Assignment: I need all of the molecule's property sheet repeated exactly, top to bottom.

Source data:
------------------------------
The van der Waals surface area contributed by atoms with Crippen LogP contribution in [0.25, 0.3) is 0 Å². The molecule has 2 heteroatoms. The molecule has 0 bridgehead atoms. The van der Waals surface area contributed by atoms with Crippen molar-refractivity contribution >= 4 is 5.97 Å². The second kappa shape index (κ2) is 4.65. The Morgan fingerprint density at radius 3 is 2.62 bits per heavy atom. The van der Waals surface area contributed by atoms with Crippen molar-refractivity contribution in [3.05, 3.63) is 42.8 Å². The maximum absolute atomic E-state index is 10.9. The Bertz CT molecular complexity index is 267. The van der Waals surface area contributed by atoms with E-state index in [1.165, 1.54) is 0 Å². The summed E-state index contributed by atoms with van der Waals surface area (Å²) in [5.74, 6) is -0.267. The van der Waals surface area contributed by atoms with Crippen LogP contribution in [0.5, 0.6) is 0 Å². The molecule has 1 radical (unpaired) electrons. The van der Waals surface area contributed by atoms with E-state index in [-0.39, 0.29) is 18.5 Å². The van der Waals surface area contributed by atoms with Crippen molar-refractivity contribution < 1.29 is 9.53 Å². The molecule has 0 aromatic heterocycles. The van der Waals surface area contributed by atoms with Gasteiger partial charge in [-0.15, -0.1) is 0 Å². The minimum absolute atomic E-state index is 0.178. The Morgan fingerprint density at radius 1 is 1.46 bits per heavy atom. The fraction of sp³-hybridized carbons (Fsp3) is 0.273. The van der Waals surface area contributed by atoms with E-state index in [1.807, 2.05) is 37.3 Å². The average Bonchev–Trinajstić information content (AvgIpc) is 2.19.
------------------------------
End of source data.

The van der Waals surface area contributed by atoms with Crippen LogP contribution in [0.25, 0.3) is 0 Å². The molecule has 2 heteroatoms. The molecule has 0 bridgehead atoms. The van der Waals surface area contributed by atoms with Crippen molar-refractivity contribution >= 4 is 5.97 Å². The second kappa shape index (κ2) is 4.65. The Morgan fingerprint density at radius 3 is 2.62 bits per heavy atom. The van der Waals surface area contributed by atoms with Crippen molar-refractivity contribution in [3.05, 3.63) is 42.8 Å². The maximum absolute atomic E-state index is 10.9. The Bertz CT molecular complexity index is 267. The van der Waals surface area contributed by atoms with E-state index in [1.165, 1.54) is 0 Å². The summed E-state index contributed by atoms with van der Waals surface area (Å²) in [5.74, 6) is -0.267. The van der Waals surface area contributed by atoms with Crippen LogP contribution in [0.5, 0.6) is 0 Å². The molecule has 1 radical (unpaired) electrons. The van der Waals surface area contributed by atoms with E-state index in [-0.39, 0.29) is 18.5 Å². The van der Waals surface area contributed by atoms with Crippen molar-refractivity contribution < 1.29 is 9.53 Å². The molecule has 0 aromatic heterocycles. The van der Waals surface area contributed by atoms with Gasteiger partial charge in [-0.15, -0.1) is 0 Å². The minimum absolute atomic E-state index is 0.178. The Morgan fingerprint density at radius 1 is 1.46 bits per heavy atom. The fraction of sp³-hybridized carbons (Fsp3) is 0.273. The van der Waals surface area contributed by atoms with E-state index in [1.807, 2.05) is 37.3 Å². The average Bonchev–Trinajstić information content (AvgIpc) is 2.19.